The world economy is expected to experience a 23% increase in the volume of global exports over the decade from 1995 to 2005 . East Asia now accounts for over a quarter of the world's GDP. If current growth rates continue, the region's GDP will overtake North America's by 2011 and Europe's by 2016 .
Clearly, there is a considerable Asian stake in the integration of the EU market. For example, the European Union's trade with East Asia rose above that of its trade with North America for the first time in 1992 . Contrary to popular belief, Japan is not the only major Asian trading power with which Europe now has to contend. Trade with the region's newly industrializing countries accounted for double that of trade with Japan in 1995. Many of these nations have had trade surpluses with the European Union. While East Asia represents the fastest growing source of import penetration into the European Union it is, simultaneously, the fastest growing market for EU exports. For these reasons, Asian businesses--both exporters and those operating in Europe--must be alert to potential problems and opportunities. To survive and, indeed, exploit these momentous events, Asian firms must carefully consider the strategic implications of these changes. Only by developing and implementing appropriate strategies and making the necessary modifications will they be capable of competing in the European Union.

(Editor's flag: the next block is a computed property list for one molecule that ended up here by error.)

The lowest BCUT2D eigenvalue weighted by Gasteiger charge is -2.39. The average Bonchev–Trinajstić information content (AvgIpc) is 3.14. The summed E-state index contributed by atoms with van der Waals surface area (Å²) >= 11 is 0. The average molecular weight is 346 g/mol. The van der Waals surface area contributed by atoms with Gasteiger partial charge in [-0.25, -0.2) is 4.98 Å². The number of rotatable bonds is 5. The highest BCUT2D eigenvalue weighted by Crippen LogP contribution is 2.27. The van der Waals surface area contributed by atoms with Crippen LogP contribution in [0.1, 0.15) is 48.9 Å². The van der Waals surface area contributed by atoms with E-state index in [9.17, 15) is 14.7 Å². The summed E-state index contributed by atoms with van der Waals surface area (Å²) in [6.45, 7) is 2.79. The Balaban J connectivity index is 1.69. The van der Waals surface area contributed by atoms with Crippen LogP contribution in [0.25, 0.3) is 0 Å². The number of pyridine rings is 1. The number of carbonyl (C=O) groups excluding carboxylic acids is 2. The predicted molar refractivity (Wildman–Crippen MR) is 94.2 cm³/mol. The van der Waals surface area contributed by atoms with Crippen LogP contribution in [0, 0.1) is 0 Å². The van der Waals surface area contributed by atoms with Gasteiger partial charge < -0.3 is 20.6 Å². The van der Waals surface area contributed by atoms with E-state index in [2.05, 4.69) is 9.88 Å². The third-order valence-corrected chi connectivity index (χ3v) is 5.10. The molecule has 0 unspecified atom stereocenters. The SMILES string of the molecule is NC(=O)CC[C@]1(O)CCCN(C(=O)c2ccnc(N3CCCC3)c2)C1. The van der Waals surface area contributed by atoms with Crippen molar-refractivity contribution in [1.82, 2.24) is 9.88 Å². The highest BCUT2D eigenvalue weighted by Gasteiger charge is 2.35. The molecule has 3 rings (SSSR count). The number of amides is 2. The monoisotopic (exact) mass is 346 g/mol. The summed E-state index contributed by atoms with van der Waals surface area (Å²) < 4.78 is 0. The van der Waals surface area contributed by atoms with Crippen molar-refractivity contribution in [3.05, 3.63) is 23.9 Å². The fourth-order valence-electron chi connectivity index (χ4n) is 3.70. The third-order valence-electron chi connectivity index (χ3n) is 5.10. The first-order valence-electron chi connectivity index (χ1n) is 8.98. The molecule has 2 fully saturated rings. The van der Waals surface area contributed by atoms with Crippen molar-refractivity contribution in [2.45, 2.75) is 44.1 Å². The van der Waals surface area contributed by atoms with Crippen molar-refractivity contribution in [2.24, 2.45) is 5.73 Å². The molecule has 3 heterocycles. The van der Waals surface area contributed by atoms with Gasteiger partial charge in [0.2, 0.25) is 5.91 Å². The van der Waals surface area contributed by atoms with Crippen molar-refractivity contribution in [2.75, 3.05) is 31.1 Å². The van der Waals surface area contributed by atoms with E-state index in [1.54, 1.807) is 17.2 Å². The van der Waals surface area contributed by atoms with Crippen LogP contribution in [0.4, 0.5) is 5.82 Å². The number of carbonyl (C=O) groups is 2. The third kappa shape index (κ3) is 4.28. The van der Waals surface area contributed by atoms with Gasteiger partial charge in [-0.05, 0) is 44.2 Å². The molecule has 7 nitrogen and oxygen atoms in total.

Nabil A. Ibrahim is a Professor in the Business School of Management in the Business School of Augusta State University, Augusta, Georgia. John P. Angelidis is Associate Professor of Management and Department Chairman in the College of Business Administration of St. John's University, Jamaica, New York.
5. Completing the Internal Market ( 1985), Brussels: White Paper from the Commission to the Internal Market.